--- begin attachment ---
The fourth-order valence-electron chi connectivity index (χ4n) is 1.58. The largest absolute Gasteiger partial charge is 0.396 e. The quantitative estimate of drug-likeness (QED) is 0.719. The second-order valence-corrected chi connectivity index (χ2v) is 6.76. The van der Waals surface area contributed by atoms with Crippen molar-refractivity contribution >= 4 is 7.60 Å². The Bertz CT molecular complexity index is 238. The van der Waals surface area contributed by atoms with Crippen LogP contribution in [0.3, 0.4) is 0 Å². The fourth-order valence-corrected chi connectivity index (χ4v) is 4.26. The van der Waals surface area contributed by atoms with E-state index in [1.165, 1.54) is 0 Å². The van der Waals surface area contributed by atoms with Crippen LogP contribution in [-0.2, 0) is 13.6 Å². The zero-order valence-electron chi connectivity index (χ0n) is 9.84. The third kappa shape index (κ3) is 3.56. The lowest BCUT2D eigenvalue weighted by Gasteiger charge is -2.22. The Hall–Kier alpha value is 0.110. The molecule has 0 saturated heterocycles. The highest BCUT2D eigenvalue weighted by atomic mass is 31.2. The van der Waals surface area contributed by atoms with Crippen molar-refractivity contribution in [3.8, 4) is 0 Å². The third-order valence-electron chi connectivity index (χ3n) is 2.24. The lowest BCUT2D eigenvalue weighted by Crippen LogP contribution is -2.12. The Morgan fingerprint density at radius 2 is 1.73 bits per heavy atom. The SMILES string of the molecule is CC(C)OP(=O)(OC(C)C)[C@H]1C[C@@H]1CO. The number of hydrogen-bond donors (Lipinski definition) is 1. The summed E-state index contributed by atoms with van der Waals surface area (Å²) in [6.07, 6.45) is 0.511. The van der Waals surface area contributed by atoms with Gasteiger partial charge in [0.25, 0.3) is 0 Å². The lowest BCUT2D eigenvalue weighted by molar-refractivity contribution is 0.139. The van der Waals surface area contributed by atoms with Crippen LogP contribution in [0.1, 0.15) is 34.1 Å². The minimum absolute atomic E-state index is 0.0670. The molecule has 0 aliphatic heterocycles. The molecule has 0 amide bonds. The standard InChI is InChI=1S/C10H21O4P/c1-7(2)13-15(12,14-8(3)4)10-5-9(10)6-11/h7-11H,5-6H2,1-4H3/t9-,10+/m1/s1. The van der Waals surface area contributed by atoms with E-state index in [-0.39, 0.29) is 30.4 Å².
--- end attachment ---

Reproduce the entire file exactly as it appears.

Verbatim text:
The fourth-order valence-electron chi connectivity index (χ4n) is 1.58. The largest absolute Gasteiger partial charge is 0.396 e. The quantitative estimate of drug-likeness (QED) is 0.719. The second-order valence-corrected chi connectivity index (χ2v) is 6.76. The van der Waals surface area contributed by atoms with Crippen molar-refractivity contribution >= 4 is 7.60 Å². The Bertz CT molecular complexity index is 238. The van der Waals surface area contributed by atoms with Crippen LogP contribution in [0.3, 0.4) is 0 Å². The fourth-order valence-corrected chi connectivity index (χ4v) is 4.26. The van der Waals surface area contributed by atoms with E-state index in [1.165, 1.54) is 0 Å². The van der Waals surface area contributed by atoms with Crippen LogP contribution in [-0.2, 0) is 13.6 Å². The zero-order valence-electron chi connectivity index (χ0n) is 9.84. The third kappa shape index (κ3) is 3.56. The lowest BCUT2D eigenvalue weighted by Gasteiger charge is -2.22. The Hall–Kier alpha value is 0.110. The molecule has 0 saturated heterocycles. The highest BCUT2D eigenvalue weighted by atomic mass is 31.2. The van der Waals surface area contributed by atoms with Crippen molar-refractivity contribution in [3.8, 4) is 0 Å². The third-order valence-electron chi connectivity index (χ3n) is 2.24. The lowest BCUT2D eigenvalue weighted by Crippen LogP contribution is -2.12. The Morgan fingerprint density at radius 2 is 1.73 bits per heavy atom. The SMILES string of the molecule is CC(C)OP(=O)(OC(C)C)[C@H]1C[C@@H]1CO. The number of hydrogen-bond donors (Lipinski definition) is 1. The summed E-state index contributed by atoms with van der Waals surface area (Å²) in [6.07, 6.45) is 0.511. The van der Waals surface area contributed by atoms with Gasteiger partial charge in [0.25, 0.3) is 0 Å². The lowest BCUT2D eigenvalue weighted by molar-refractivity contribution is 0.139. The van der Waals surface area contributed by atoms with Crippen LogP contribution in [0.1, 0.15) is 34.1 Å². The minimum absolute atomic E-state index is 0.0670. The molecule has 0 aliphatic heterocycles. The molecule has 0 amide bonds. The standard InChI is InChI=1S/C10H21O4P/c1-7(2)13-15(12,14-8(3)4)10-5-9(10)6-11/h7-11H,5-6H2,1-4H3/t9-,10+/m1/s1. The van der Waals surface area contributed by atoms with E-state index in [-0.39, 0.29) is 30.4 Å².